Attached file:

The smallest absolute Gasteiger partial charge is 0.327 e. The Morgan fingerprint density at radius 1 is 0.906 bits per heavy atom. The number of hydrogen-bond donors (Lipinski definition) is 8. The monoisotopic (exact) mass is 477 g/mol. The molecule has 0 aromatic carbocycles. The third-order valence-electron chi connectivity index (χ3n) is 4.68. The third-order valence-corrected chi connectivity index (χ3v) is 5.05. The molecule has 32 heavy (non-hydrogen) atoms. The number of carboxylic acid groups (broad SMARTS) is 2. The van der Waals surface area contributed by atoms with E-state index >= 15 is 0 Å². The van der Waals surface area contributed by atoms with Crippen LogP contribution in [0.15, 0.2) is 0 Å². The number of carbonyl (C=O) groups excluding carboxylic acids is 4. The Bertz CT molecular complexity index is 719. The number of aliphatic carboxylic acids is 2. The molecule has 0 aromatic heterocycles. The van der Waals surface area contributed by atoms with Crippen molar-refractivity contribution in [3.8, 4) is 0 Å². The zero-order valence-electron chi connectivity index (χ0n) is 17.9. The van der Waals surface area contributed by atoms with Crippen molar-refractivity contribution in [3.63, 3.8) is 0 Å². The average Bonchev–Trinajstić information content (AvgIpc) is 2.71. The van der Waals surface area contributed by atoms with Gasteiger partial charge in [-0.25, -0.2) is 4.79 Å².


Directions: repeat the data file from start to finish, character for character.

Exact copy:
The smallest absolute Gasteiger partial charge is 0.327 e. The Morgan fingerprint density at radius 1 is 0.906 bits per heavy atom. The number of hydrogen-bond donors (Lipinski definition) is 8. The monoisotopic (exact) mass is 477 g/mol. The molecule has 0 aromatic carbocycles. The third-order valence-electron chi connectivity index (χ3n) is 4.68. The third-order valence-corrected chi connectivity index (χ3v) is 5.05. The molecule has 32 heavy (non-hydrogen) atoms. The number of carboxylic acid groups (broad SMARTS) is 2. The van der Waals surface area contributed by atoms with E-state index >= 15 is 0 Å². The van der Waals surface area contributed by atoms with Crippen LogP contribution in [0.15, 0.2) is 0 Å². The number of carbonyl (C=O) groups excluding carboxylic acids is 4. The Bertz CT molecular complexity index is 719. The number of aliphatic carboxylic acids is 2. The molecule has 0 aromatic heterocycles. The van der Waals surface area contributed by atoms with Crippen molar-refractivity contribution in [3.8, 4) is 0 Å². The zero-order valence-electron chi connectivity index (χ0n) is 17.9. The van der Waals surface area contributed by atoms with Crippen molar-refractivity contribution in [3.63, 3.8) is 0 Å². The average Bonchev–Trinajstić information content (AvgIpc) is 2.71. The van der Waals surface area contributed by atoms with Gasteiger partial charge in [-0.25, -0.2) is 4.79 Å².